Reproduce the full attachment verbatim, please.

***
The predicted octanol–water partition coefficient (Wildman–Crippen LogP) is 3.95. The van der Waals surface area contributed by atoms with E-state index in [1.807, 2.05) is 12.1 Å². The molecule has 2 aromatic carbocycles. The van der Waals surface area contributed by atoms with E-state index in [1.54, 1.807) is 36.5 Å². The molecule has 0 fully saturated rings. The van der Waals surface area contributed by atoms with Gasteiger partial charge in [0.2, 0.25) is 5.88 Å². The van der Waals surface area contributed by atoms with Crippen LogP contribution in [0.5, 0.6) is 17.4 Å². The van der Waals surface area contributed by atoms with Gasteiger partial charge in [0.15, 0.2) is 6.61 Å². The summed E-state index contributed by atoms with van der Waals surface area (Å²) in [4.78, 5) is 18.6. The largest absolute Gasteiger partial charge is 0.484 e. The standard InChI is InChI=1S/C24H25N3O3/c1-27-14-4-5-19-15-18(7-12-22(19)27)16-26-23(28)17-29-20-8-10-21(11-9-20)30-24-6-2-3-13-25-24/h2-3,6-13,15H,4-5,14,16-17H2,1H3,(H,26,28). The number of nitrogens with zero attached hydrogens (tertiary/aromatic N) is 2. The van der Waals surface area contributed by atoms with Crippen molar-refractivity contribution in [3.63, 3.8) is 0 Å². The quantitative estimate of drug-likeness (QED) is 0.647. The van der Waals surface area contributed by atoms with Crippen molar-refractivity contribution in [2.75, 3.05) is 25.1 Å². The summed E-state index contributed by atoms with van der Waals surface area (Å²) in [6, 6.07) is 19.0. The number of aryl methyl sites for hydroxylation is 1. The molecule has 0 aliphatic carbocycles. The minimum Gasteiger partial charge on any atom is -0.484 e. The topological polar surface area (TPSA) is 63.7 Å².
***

The predicted octanol–water partition coefficient (Wildman–Crippen LogP) is 3.95. The van der Waals surface area contributed by atoms with E-state index in [1.807, 2.05) is 12.1 Å². The molecule has 2 aromatic carbocycles. The van der Waals surface area contributed by atoms with E-state index in [1.54, 1.807) is 36.5 Å². The molecule has 0 fully saturated rings. The van der Waals surface area contributed by atoms with Gasteiger partial charge in [0.2, 0.25) is 5.88 Å². The van der Waals surface area contributed by atoms with Crippen LogP contribution in [0.5, 0.6) is 17.4 Å². The van der Waals surface area contributed by atoms with Gasteiger partial charge in [0.15, 0.2) is 6.61 Å². The summed E-state index contributed by atoms with van der Waals surface area (Å²) in [4.78, 5) is 18.6. The largest absolute Gasteiger partial charge is 0.484 e. The standard InChI is InChI=1S/C24H25N3O3/c1-27-14-4-5-19-15-18(7-12-22(19)27)16-26-23(28)17-29-20-8-10-21(11-9-20)30-24-6-2-3-13-25-24/h2-3,6-13,15H,4-5,14,16-17H2,1H3,(H,26,28). The number of nitrogens with zero attached hydrogens (tertiary/aromatic N) is 2. The van der Waals surface area contributed by atoms with Crippen molar-refractivity contribution in [3.63, 3.8) is 0 Å². The quantitative estimate of drug-likeness (QED) is 0.647. The van der Waals surface area contributed by atoms with Crippen molar-refractivity contribution in [2.75, 3.05) is 25.1 Å². The summed E-state index contributed by atoms with van der Waals surface area (Å²) in [6, 6.07) is 19.0. The number of aryl methyl sites for hydroxylation is 1. The molecule has 0 aliphatic carbocycles. The minimum Gasteiger partial charge on any atom is -0.484 e. The topological polar surface area (TPSA) is 63.7 Å².